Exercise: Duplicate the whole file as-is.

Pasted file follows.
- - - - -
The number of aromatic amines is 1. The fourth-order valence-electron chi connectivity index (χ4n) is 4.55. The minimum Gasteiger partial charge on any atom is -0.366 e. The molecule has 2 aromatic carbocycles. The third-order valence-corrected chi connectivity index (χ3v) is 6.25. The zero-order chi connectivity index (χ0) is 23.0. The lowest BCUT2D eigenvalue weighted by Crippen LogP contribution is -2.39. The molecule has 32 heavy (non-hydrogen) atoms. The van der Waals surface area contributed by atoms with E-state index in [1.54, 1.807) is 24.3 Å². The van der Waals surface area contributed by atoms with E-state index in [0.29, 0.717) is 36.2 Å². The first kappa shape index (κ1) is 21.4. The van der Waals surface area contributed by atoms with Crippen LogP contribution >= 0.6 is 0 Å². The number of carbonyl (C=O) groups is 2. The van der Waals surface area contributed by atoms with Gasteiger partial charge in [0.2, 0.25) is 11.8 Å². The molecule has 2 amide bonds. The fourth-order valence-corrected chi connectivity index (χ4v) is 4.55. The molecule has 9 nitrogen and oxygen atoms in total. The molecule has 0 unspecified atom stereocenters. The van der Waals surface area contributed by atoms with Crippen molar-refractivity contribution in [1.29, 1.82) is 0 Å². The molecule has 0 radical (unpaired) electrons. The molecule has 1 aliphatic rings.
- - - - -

The number of aromatic amines is 1. The fourth-order valence-electron chi connectivity index (χ4n) is 4.55. The minimum Gasteiger partial charge on any atom is -0.366 e. The molecule has 2 aromatic carbocycles. The third-order valence-corrected chi connectivity index (χ3v) is 6.25. The zero-order chi connectivity index (χ0) is 23.0. The lowest BCUT2D eigenvalue weighted by Crippen LogP contribution is -2.39. The molecule has 32 heavy (non-hydrogen) atoms. The van der Waals surface area contributed by atoms with E-state index in [1.54, 1.807) is 24.3 Å². The van der Waals surface area contributed by atoms with E-state index in [0.29, 0.717) is 36.2 Å². The first kappa shape index (κ1) is 21.4. The van der Waals surface area contributed by atoms with Crippen LogP contribution >= 0.6 is 0 Å². The number of carbonyl (C=O) groups is 2. The van der Waals surface area contributed by atoms with Gasteiger partial charge in [0.2, 0.25) is 11.8 Å². The molecule has 2 amide bonds. The fourth-order valence-corrected chi connectivity index (χ4v) is 4.55. The molecule has 9 nitrogen and oxygen atoms in total. The molecule has 0 unspecified atom stereocenters. The van der Waals surface area contributed by atoms with Crippen molar-refractivity contribution in [1.29, 1.82) is 0 Å². The molecule has 0 radical (unpaired) electrons. The molecule has 1 aliphatic rings.